Some Clarifications About My Views on Fundamentalism


Yesterday, I took a “spiritual retreat” for a class that I am taking.  I drove over to Perry Sippo Park and after sitting in the library for a few minutes reading my Bible and praying some, I decided that I would go on a prayer walk.  The prayer walk was really wonderful.  Now, I’m not an environmentalist, but I do enjoy nature occasionally.  For some strange reason that I have yet to figure out, I seem to have become fascinated with birds lately.  As it turns out, Ohio has some pretty cool looking birds.  I saw a few Blue Jays, which I really think are pretty albeit territorial and some other bird that is sold black with an orange spot on each wing.  I haven’t looked that one up yet to tell which one it is.  Feel free to let me know if you know.

My friend joked with me when I told him about the retreat.  He said, “Are you going to hug a tree?’  I said, “No, I’m going to let Jesus hug me for awhile.”  That’s how I have been feeling the last few days.  I am not sure what makes me more ill: legalism or fighting over it.  I published that blog on fundamentalism fully expecting some conversation to be spawned, but never thought I would be called names and never thought that it would cause so much angst among people that I love.  Can I tell you?  I needed a hug from Jesus.  After all my theologizing was done, at the end of the day, I just wanted to fall into His gracious arms.

As I watched those birds, I thought of the words of Jesus in Matthew 6: “Look at the birds of the air: they neither sow nor reap nor gather into barns, and yet your heavenly Father feeds them. Are you not of more value than they?”  I felt the Spirit around me and as crazy as it sounds, I felt surrounded by the arms of Jesus.  For a brief moment, I forgot about the fighting.  I forgot of all else but the sunshine and the trees and the birds and my status in the eyes of God.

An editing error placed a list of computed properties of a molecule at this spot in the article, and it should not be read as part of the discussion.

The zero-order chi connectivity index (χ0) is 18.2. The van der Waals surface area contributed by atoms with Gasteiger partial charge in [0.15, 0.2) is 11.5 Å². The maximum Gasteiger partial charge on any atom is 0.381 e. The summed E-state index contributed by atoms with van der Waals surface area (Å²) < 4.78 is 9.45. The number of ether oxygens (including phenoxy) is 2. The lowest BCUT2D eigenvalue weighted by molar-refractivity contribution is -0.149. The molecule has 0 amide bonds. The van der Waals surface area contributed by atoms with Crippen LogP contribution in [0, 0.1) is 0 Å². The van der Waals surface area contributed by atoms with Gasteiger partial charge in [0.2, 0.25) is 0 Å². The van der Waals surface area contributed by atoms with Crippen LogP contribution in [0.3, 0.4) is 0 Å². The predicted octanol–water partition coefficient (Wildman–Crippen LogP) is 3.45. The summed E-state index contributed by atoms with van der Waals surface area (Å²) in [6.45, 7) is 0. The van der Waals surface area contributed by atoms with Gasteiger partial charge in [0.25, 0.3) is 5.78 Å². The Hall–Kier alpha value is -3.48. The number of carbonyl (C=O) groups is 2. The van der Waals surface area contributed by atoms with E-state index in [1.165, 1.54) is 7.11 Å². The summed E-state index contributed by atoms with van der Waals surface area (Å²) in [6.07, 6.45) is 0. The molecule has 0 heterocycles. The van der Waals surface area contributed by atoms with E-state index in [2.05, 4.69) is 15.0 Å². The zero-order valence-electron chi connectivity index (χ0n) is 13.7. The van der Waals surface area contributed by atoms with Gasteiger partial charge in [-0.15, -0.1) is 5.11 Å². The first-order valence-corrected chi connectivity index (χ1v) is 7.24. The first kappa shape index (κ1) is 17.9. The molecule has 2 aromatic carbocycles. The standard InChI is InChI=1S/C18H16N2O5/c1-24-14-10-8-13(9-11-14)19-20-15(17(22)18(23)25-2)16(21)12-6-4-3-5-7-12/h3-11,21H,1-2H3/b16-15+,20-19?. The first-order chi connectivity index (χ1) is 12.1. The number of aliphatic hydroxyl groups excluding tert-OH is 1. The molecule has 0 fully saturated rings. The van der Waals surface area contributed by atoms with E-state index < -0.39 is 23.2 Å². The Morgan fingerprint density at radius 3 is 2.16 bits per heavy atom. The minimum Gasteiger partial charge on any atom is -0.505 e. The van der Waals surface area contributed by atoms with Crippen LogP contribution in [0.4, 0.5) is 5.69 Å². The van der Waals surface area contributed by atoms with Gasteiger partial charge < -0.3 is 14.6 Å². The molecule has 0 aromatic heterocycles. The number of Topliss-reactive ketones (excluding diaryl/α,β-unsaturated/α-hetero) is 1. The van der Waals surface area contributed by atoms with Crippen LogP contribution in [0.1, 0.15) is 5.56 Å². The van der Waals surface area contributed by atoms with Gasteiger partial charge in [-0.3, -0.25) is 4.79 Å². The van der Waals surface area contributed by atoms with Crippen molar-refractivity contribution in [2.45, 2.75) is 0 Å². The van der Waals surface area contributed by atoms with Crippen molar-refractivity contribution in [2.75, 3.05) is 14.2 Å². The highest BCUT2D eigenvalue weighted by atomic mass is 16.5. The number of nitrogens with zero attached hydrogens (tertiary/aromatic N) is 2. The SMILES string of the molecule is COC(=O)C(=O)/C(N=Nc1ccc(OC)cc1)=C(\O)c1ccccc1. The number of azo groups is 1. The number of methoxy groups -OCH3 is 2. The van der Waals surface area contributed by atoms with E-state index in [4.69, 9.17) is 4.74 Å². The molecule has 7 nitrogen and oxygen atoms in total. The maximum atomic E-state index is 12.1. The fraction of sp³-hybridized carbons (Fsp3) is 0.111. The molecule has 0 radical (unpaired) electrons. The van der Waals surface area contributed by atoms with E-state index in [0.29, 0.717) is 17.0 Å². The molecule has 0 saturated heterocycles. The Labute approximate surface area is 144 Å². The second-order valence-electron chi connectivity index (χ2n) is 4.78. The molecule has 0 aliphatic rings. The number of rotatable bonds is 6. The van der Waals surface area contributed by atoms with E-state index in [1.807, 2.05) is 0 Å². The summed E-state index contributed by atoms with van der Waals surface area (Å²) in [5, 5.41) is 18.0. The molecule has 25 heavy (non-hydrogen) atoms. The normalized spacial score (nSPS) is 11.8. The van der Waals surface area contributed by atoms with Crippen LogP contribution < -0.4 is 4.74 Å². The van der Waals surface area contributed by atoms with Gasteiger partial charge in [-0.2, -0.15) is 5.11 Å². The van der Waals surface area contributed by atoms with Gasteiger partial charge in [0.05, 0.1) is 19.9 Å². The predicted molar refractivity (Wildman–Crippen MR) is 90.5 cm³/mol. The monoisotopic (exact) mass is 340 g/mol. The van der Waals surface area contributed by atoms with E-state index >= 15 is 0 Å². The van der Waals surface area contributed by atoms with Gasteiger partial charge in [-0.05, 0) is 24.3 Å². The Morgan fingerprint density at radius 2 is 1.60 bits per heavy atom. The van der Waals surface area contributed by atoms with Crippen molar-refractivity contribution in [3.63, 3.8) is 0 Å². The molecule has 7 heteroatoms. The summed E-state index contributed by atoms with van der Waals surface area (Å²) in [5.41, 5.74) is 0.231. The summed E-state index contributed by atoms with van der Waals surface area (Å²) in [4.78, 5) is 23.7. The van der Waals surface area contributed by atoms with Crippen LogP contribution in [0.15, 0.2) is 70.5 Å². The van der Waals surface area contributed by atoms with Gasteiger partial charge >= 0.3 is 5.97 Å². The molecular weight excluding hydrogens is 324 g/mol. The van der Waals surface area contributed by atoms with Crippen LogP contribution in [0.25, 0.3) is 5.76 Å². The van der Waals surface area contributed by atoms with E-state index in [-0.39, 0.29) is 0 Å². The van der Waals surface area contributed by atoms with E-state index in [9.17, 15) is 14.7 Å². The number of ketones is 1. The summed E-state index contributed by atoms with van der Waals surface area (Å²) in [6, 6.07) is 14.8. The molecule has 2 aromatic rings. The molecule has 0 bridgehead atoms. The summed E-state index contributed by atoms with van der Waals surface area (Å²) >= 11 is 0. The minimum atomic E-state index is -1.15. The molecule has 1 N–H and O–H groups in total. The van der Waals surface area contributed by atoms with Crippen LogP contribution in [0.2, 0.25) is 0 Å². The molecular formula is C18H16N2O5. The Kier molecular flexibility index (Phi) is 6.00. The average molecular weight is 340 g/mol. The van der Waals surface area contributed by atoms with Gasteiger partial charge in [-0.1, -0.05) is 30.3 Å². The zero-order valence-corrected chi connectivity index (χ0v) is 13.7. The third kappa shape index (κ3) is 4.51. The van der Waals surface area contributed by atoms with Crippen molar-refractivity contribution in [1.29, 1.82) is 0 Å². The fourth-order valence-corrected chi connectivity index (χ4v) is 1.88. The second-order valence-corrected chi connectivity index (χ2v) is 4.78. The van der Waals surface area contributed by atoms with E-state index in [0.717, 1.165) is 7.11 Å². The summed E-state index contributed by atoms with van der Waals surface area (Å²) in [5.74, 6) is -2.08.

The words of Paul to the Galatians, “For freedom Christ has set us free; stand firm therefore, and do not submit again to a yoke of slavery.”  I felt very free out there on the trail.  Now I know the fundamentalists out there would say that this is about sin, but it’s not just about that.  It’s about living in God’s grace.  This is why I get so bent out of shape about legalism, in all its various forms and issues.  I hear someone say, “Don’t listen to that type of music because it is bad.”  What type of music?  Why is it bad?  Is it played badly?  What do you mean by bad?  The answers I get are usually something like “It’s rock music,” “Jesus wouldn’t listen to that,” “Do you really think that music glorifies God?”  The last question I think is pretty much the only legitimate one.  If it glorifies God, it is good.  I agree.

So can a love song glorify God?  I think it can.  I hear the song “Unforgettable” by Nat King Cole and I think of Kandice.  I’m not sure where Cole stood with God because I know very little about him, but I know that song moves me almost every time I hear it because I think of my wife and how much I love her.  Cole is pretty tame, but what about Led Zeppelin, The Beatles, Creed, Pink Floyd, or Jimi Hendrix?  And I got to say, every time I hear Bob Marley, I just feel like dancing and I almost cannot help but smile.

Here is the big rub that I think really just makes fundamentalists mad: Non-Christians can glorify God.  It’s true.  It’s part of the image of God that He placed within us.  It doesn’t mean they’re heaven-bound.  It doesn’t mean that God will overlook their sin; it just means that God gave them natural talents to create beautiful music.  So why not enjoy it?  I’m not so naïve as to think that every song put out by any band is glorifying to God, but I’m also not a mindless robot and I can make the decision based upon the content of the song, the guidelines laid out in the Word of God, and the direction of the Holy Spirit whether or not I should be listening to it.

The same goes for movies.  Every movie that any director or actor participates in is not worthy to be watched, but that does not mean that I cannot be discerning about what is good and what is bad. That is part of the freedom that God gives us.   I have been accused of saying that “everything is permissible” and for the life of me, after reading back over what I wrote, cannot figure out where that came from.  The closest thing that I saw was when I said that “Everything belongs to God” and I stand by that statement.  But Paul does write in 1 Corinthians 10:23, “All things are lawful,” but not all things are helpful. ‘All things are lawful,’ but not all things build up…”